effect of being Caucasian was intervening via other variables. However, the model only explains

a relatively small amount (17%) of variance in ATTD. One of the reasons is the small variation

of Anticipated Time to Degree--a 4-level ordinal dependant variable.


       One of the important implications of this study is that it demonstrates that first-year

students’ thinking regarding lengthening time to degree starts before they come to the University.

Their perceptions of their future major and of the level of its difficulty were formed in their pre-

college years. Some entering students are not very firmly committed to particular majors or

careers, and anticipate changes in direction down the road.

                          “Influences on Incoming Students’ Anticipated Time to Degree” 5
       The findings suggest that time to degree is a thinking-to-action process that starts prior to

college and continues through a student’s post-secondary career. Close monitoring can provide

valuable insight into how student thinking evolves. Based on this knowledge, administrators may

develop interventions designed to facilitate a student’s successful four-year college career.

       This study leads the authors to the next set of questions: Do those who anticipate

extended time to degree really take longer to finish? What happens during their time in the

University that did or did not make their anticipated time to degree reality? In other words, how

do their preconceived perceptions of time to degree interact with their college experience? The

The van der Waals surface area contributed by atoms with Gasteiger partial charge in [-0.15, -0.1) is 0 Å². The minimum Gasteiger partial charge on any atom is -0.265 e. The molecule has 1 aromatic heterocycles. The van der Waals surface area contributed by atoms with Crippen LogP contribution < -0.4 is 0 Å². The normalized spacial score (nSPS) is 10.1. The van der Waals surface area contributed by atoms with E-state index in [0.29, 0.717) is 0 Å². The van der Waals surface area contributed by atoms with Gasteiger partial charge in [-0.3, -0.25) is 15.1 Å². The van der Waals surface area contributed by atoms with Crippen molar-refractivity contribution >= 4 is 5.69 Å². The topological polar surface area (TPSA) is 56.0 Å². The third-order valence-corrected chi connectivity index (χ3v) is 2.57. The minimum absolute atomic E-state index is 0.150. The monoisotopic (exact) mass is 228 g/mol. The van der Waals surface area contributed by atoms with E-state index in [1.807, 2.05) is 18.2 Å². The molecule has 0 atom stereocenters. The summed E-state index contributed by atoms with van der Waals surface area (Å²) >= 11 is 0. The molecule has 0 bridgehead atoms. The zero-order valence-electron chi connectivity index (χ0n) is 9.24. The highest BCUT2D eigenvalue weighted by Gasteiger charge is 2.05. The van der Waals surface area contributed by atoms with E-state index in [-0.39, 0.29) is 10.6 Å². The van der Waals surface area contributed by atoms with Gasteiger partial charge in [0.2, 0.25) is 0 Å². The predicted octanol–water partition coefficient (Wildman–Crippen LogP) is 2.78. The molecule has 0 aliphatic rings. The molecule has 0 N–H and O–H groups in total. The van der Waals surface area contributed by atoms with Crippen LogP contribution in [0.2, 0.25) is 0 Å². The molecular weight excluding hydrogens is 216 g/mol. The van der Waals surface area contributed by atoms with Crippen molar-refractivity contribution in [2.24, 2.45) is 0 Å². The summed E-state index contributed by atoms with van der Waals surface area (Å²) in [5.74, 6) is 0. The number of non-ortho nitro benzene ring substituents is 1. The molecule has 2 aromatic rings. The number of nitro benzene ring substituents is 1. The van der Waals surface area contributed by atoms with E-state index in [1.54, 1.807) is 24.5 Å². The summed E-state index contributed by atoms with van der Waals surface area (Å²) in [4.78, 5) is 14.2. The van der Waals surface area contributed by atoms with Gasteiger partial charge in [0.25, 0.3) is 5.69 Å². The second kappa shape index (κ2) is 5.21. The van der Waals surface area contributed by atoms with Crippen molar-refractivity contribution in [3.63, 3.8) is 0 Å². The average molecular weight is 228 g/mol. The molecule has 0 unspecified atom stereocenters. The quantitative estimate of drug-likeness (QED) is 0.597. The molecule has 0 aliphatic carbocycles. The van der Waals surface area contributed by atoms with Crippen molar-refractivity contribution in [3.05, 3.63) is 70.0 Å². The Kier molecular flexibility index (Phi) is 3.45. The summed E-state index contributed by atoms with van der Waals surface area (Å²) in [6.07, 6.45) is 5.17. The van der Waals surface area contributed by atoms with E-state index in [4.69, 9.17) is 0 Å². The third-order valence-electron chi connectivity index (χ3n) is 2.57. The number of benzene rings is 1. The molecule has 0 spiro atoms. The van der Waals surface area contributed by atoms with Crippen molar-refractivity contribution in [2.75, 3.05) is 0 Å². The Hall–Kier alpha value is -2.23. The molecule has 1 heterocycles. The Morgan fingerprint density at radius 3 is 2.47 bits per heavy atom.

longitudinal data triangulated with HERI’s CIRP Freshman Survey, other surveys conducted

during a student’s college career, and student records data, together with qualitative data

gathered from case studies, may provide good insights.

Adelma, C. 1999. Answers in the tool box: academic intensity, attendance patterns, and
   bachelor’s degree attainment. Washington, DC: U.S. Department of Education.

Astin, Alexander W. 1993. What matters in college?: four critical years revisited. San Francisco:

Duby, P. & Schertman, L. 1997. Credit hours loads at college onset and subsequent academic
   performance: A multi-institutional pilot project. Paper presented at the 37th Annual Forum of
   Association for Institutional Research, Orlando, FL.

Lam, L. P.T. 1999. Assessing financial aid impacts on time-to-degree for nonstransfer
   undergraduate students at a large urban public university. Paper presented at the 39th Annual
   Forum of Association for Institutional Research, Seattle, WA.

Knight, William K. & William Arnold. 2000. Towards a comprehensive predictive model of
    time to bachelor’s degree attainment. Presented at the 40th Annual Forum of Association
    for Institutional Research.

Kramer, Martin. 1993. Lengthening of time-to-degree. Forum, May/June Issue.

                          “Influences on Incoming Students’ Anticipated Time to Degree” 6
Maclay, K. 2000. High education faces flood of students. UC, counterparts nationwide cope with
    rising enrollments, tighter space. Public Affairs, University of California, Berkeley.

Hall, Michelle. 1999. Why students take more than four years to graduate? Paper presented at
      39th Annual Forum of Association for Institutional Research, Seattle, WA.

Noxel, S. & Katunich, L. 1998. Navigating for four years to the baccalaureate degree. Paper
    presente at the 38th Annual Forum of Association for Institutional Research, Minneapolis,

Oklahoma State Regents for Higher Education. 1996. Time-to-degree completion. A system-
     wide survey of Oklahoma college and university students. Oklahoma city, OK.

Volkwein, J. F. & Lorang, W.G. 1996. Characteristics of extenders: Full-time students who take
    light credit loads and graduate in more than four years. Research in Higher Education,
    37(1), 43-68.

                        “Influences on Incoming Students’ Anticipated Time to Degree” 7